Comparison of key structural parameters (Table 1) shows that the C–C as well as the C–Si bond lengths are essentially unaffected by the presence of the second molecule. Interestingly, the energy minimization without symmetry constraints leads to a structure with a local C2 rotational axis resulting in symmetry-equivalent molecules 1 and 1′.

Table 1: Selected interatomic distances (in Å) of 2 and 3.a

  d(C1–C2) d(C1–Si) d(C2–Si′)
2b 1.368 1.916 1.900
3c 1.368 1.915 1.904

aSee Scheme 1 for nomenclature; bvalues taken from [7]; cthe two molecules are symmetry-equivalent.

Energies and Gibbs energies of adsorption were previously found to support the notion of strong covalent bonding for the [2 + 2] cycloaddition of 1 on the silicon surface [7]. The adsorption energy for a second molecule on the precovered surface is now found to be even slightly larger by 11 kJ·mol−1 (Table 2). This is surprising at first since the presence of a rather bulky adsorbate on the surface should lead to a blocking of neighbouring sites by Pauli repulsion. As we will see later, this is indeed the case for one of the neighbouring dimers. But due to the tilting of the first molecule of 1, the second adsorbate is not hindered by repulsive interactions. The electronic contribution to the adsorption energy (Ebond(PBE) in Table 2) is indeed unchanged. On the contrary, the dispersion contribution shows an increase for the second adsorbate (−55 kJ·mol−1 vs −47 kJ·mol−1 for adsorption on the clean surface), which is the main cause for the slightly larger bonding energy.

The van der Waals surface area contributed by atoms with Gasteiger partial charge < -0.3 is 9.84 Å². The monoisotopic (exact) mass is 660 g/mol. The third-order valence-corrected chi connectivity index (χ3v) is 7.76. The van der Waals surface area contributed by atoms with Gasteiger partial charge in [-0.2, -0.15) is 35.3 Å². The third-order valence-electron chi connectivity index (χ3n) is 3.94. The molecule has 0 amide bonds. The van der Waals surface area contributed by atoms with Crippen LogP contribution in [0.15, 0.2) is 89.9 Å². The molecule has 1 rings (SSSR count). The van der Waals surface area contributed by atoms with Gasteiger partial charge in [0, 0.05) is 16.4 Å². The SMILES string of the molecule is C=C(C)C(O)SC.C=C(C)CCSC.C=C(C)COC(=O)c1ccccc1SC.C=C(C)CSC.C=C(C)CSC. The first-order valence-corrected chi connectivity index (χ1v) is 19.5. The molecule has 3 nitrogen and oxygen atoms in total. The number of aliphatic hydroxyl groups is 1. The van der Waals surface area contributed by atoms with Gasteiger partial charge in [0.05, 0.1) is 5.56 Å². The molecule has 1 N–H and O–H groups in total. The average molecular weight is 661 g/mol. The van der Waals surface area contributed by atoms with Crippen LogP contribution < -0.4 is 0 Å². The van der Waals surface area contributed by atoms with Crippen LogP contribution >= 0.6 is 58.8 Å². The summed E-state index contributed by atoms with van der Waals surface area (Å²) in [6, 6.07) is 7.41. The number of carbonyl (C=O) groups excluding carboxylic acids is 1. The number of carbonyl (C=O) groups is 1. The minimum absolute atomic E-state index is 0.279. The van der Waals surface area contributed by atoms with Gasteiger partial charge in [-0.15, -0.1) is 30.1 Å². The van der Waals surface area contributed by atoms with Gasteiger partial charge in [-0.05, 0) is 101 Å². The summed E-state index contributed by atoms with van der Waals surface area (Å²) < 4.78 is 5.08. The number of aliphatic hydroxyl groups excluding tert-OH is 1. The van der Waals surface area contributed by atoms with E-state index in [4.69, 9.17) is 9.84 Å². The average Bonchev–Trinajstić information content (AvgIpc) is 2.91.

Table 2: Adsorption energies (in kJ·mol−1) of 1 on a precovered Si(001) surface leading to 3 compared with the corresponding values for adsorption on a clean surface leading to 2.